Cognitive Computing Makes It Possible to Build Truly Amazing Apps

Cognitive computing is a relatively new area of computer science that has been growing fairly rapidly in recent years. While artificial intelligence, a field of study that has been around since the 1950s, is generally well-known, cognitive computing has only recently garnered recognition from the general public. This is largely due to IBM Watson's famous Jeopardy appearance and subsequent win of the TV trivia game show in 2011.

The increasing use of cognitive computing technology has reached a point to where last month, the first cognitive computing forum was held in San Jose, California. The two-day conference featured presentations by industry leaders from companies and institutions such as Carnegie Mellon University, Cognitive Scale, Ersatz Labs, Google, IBM and IBM Research, MapR and Numenta.

In June, Silicon Valley-based startup AppOrchid Inc. unveiled disruptive new technology, described by the company as the "first cognitive computing app builder for the Internet of Everything market." The AppOrchid platform allows enterprises to build applications that leverage cognitive computing technology. Key features of the platform include knowledge graphs and NoSQL document stores, big data data science toolbox with cognitive science libraries, pattern matching and self-learning capabilities.

What Is Cognitive Computing?

There does not seem to be a set definition of cognitive computing at this time. Deloitte University Press describes cognitive computing as having three main components: machine learning, natural language processing and advancements in the enabling infrastructure. The IBM Research website says, "Cognitive computing systems learn and interact naturally with people to extend what either humans or machine could do on their own. They help human experts make better decisions by penetrating the complexity of big data."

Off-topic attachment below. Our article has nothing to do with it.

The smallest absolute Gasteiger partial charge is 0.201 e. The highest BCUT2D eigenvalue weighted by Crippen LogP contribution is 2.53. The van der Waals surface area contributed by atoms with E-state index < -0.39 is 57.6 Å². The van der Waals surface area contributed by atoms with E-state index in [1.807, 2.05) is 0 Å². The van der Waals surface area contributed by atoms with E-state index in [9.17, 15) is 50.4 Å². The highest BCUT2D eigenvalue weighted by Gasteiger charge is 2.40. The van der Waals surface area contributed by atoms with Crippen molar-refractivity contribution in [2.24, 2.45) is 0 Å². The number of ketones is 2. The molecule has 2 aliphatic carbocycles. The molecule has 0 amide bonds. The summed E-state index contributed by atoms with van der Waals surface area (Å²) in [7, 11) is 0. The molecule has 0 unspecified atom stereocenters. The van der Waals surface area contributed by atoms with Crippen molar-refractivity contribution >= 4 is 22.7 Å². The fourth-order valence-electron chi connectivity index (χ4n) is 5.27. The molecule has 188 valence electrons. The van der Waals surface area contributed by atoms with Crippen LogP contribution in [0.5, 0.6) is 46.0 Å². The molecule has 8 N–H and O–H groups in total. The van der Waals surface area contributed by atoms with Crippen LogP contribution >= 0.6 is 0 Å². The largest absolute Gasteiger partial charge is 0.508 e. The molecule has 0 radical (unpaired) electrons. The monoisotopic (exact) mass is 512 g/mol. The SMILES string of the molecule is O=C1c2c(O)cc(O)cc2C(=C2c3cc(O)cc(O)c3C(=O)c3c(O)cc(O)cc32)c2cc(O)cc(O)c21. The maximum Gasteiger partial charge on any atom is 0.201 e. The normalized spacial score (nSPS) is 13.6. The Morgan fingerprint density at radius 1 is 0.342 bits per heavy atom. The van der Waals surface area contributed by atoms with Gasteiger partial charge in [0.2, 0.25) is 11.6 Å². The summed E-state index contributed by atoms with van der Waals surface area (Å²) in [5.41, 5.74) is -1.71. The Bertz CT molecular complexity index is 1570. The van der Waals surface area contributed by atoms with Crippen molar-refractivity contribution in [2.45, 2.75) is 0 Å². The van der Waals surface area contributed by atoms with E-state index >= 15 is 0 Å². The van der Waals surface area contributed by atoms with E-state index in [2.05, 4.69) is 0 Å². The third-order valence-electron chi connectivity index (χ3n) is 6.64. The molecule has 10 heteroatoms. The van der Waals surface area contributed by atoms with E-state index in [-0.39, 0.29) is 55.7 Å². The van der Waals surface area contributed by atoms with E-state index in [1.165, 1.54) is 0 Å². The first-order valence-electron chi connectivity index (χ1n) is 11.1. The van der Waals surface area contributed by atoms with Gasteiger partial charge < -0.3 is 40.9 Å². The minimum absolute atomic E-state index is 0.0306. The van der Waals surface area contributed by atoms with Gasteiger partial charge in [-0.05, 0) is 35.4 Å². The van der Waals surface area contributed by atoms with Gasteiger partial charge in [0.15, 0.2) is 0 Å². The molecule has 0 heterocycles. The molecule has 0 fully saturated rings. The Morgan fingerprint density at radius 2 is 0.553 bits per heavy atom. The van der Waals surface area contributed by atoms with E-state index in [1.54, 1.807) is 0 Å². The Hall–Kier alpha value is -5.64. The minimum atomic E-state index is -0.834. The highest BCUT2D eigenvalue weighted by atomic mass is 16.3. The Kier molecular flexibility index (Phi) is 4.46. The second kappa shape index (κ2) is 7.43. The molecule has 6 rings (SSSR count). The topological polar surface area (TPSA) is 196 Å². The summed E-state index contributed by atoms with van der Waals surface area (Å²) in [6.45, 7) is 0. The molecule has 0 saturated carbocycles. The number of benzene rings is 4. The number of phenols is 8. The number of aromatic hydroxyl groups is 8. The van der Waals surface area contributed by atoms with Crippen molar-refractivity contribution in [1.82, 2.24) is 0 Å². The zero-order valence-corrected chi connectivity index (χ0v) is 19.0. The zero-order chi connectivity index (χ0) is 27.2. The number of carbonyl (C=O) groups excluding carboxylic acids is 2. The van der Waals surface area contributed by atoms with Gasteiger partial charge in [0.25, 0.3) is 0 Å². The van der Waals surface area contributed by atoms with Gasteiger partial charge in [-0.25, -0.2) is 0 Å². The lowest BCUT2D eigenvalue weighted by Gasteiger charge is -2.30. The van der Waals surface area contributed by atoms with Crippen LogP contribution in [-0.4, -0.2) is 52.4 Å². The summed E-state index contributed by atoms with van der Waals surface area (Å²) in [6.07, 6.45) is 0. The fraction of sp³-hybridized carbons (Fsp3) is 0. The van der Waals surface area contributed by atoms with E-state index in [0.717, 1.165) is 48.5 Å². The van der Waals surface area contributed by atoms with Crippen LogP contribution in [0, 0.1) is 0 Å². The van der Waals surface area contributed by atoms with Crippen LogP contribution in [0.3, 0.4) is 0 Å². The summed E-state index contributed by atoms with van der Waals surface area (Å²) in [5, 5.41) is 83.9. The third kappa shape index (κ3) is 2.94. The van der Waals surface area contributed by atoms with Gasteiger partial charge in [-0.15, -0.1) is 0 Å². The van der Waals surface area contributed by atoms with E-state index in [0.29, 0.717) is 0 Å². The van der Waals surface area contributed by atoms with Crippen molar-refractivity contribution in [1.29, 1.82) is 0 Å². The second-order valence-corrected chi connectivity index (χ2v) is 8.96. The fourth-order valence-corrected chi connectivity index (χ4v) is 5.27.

Back in May, IBM Research senior VP and director John E. Kelly III and IBM writer Steve Hamm discussed in depth the "new era of cognitive computing." Kelly provides a definition of cognitive computing in the discussion:

I like to sort of position cognitive computing as not just a new computing system or computing paradigm but a whole new era of computing. What's changed now, though, is the explosion of data in the world and the rate and pace of change. ... That rate and pace has outstripped our ability to reprogram these systems. And so we are entering, and must enter, I think, a third era of computing, which is as different as the second was from the first. And we've coined this term "cognitive" because it has attributes that are more like human cognition. These are not systems that are programmed; they're systems that learn. These are not systems that require data to be neatly structured in tables or relational databases. They can deal with highly unstructured data, from tweets to signals coming off sensors.

Hamm provides an additional note to that definition, stressing that "cognitive computing is not artificial intelligence. ... Cognitive computing has the modesty of not trying to replicate the human brain."

Cognitive computing and the emerging field of cognitive analytics can be applied to many use cases in a variety of fields, such as healthcare, retail, supply chain management, financial services, risk management, fraud detection and cybersecurity.

Below are a few examples of companies that have built platforms and/or applications that incorporate cognitive computing technology. These companies were chosen to show a sampling of the market and also because they provide APIs.

IBM Watson

IBM Watson

Image credit: IBM